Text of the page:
Trump, Senate GOP discuss effort to overhaul legal immigration

Trump, Senate GOP discuss effort to overhaul legal immigration
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Trump, White House staff and roughly a dozen Senate Republicans met on Tuesday to discuss a path forward for legislation transitioning to a so-called "merit-based" immigration system, according to lawmakers and the White House.
Sen. David Perdue (R-Ga.), a close ally of Trump's on immigration, referred to the effort as "RAISE 2.0," a reference to legislation he previously offered with Sen. Tom CottonTom Bryant CottonRomney-Cotton, a Cancun cabbie and the minimum wage debate On The Money: Schumer urges Democrats to stick together on .9T bill | Collins rules out GOP support for Biden relief plan | Powell fights inflation fears Biden health nominee faces first Senate test MORE (R-Ark.). But unlike the previous bill, Perdue said the White House has dropped proposed cuts to legal immigration.
The GOP senator said lawmakers had "a briefing on some preliminary thoughts at a very high level about how to change … the mix of the 1.1 million legal immigrants."
Unlike the previous White House-backed bill, Perdue said that Trump's new proposal wouldn't reduce legal immigration levels, where roughly 1.1 million people receive legal immigration status in the U.S. each year.
The new proposal would try to shift the federal government's preference for who gets green cards to those with specific job skills instead of family-based immigration, Perdue said. It also wouldn't deal with undocumented immigration.
"The president wants to have a platform that he can be for. He's tired of frankly the media and the Democrats telling the world what he's against," Perdue said.
"That certainly seems to be the direction they're going and the principle focus was border security, closing loopholes that right now are mandating catch and release and helping cause the crisis we have at the border and also reforming legal immigration to move to more of a skill-based legal immigration," he said.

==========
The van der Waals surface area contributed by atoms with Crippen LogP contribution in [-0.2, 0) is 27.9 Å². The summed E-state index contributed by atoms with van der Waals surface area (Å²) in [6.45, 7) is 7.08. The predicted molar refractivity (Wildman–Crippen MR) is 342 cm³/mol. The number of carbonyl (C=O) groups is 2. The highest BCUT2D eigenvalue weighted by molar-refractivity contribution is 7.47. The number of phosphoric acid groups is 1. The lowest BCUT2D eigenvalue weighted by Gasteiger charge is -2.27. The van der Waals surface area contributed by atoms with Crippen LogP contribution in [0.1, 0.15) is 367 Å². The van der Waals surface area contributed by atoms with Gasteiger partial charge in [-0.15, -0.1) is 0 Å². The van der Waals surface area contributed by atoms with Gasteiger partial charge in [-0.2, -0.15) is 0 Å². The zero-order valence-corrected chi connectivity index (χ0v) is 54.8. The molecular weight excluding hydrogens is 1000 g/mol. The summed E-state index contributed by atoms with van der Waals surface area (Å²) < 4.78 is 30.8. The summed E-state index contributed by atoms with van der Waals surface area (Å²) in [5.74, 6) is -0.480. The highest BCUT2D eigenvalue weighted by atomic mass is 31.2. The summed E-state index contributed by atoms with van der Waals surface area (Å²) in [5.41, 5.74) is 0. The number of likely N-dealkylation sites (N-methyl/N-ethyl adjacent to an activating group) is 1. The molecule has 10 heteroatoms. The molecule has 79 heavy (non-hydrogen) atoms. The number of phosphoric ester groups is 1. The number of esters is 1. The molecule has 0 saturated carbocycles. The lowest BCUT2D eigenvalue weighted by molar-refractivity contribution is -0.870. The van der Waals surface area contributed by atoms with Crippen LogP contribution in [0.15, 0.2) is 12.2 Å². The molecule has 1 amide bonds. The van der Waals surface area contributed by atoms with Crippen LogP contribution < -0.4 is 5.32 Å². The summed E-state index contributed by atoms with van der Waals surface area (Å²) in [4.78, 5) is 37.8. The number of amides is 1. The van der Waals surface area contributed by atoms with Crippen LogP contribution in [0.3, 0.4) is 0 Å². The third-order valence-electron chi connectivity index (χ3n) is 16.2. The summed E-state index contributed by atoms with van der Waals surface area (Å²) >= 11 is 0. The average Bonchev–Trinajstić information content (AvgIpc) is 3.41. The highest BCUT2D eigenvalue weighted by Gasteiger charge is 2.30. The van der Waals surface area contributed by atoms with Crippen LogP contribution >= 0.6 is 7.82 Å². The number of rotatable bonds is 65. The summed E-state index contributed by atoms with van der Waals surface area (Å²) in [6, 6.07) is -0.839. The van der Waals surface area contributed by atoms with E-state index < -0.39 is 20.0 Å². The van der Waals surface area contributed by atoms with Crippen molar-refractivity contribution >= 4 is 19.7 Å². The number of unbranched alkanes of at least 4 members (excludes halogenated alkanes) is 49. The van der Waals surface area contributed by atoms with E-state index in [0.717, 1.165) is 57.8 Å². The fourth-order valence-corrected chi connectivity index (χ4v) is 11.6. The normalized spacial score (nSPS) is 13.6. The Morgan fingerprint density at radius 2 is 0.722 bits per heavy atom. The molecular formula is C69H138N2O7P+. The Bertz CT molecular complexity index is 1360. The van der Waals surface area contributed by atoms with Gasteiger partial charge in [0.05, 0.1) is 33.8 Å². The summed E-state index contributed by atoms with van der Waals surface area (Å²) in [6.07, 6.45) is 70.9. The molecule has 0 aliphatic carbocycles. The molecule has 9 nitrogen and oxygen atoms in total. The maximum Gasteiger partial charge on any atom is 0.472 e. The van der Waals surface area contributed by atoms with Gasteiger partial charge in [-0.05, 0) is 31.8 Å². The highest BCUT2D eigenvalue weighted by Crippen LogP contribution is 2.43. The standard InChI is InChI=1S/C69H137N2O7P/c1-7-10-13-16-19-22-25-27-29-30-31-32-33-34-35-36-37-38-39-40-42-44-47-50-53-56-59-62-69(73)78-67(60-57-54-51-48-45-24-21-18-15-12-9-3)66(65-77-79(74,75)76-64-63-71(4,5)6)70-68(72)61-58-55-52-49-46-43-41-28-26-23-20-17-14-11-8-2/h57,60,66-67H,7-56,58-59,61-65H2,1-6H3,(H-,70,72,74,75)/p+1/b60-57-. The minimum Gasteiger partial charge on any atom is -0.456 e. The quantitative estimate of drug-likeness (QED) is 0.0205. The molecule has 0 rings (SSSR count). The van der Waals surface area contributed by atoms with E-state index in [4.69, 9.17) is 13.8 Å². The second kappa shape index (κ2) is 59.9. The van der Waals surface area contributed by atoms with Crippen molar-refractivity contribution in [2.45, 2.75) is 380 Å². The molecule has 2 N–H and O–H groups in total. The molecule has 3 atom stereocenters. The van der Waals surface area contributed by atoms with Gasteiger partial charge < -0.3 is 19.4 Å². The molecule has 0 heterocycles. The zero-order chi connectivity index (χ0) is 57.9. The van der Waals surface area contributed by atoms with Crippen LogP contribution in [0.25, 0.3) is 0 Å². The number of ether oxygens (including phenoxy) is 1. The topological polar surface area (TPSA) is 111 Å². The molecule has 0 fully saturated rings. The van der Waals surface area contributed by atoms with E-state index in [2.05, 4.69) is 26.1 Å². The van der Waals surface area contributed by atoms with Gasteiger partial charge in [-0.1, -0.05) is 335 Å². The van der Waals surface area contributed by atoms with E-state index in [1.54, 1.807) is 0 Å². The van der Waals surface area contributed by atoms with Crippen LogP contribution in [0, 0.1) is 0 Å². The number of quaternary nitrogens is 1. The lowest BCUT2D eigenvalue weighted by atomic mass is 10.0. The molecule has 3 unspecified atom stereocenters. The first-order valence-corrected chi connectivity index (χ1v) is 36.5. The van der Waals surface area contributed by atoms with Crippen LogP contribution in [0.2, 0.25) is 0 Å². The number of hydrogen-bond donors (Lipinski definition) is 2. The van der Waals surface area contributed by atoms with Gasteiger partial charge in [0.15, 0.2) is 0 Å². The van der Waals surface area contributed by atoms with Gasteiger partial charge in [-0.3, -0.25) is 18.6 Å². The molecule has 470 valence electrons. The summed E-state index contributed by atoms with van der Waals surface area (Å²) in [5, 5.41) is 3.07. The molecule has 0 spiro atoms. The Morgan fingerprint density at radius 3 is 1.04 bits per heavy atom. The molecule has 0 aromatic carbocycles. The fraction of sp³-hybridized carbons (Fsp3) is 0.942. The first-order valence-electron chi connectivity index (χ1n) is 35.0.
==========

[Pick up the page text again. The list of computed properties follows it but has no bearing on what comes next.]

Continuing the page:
White House deputy press secretary Hogan Gidley, in a read out to reporters, called the meeting "important and productive."
"The President and Senators discussed a potential plan that would secure the border, protect and raise wages for the American worker, and move toward a merit based immigration system," he added.
Perdue and Cruz were two of the 12 GOP senators who met with Trump and other top administration officials, including Trump son-in-law and senior adviser Jared KushnerJared Corey KushnerBiden to speak with Saudi king 'soon' as pressure builds for Khashoggi report Biden to speak with Saudi king ahead of Khashoggi report: report Former Trump officials eye bids for political office MORE, adviser Stephen MillerStephen MillerPence huddles with senior members of Republican Study Committee Sunday shows preview: CDC school reopening guidance stirs debate; Texas battles winter freeze Larry Kudlow debuts to big ratings on Fox Business Network MORE and acting chief of staff Mick MulvaneyMick MulvaneyOMB nominee gets hearing on Feb. 9 Republicans now 'shocked, shocked' that there's a deficit Financial firms brace for Biden's consumer agency chief MORE.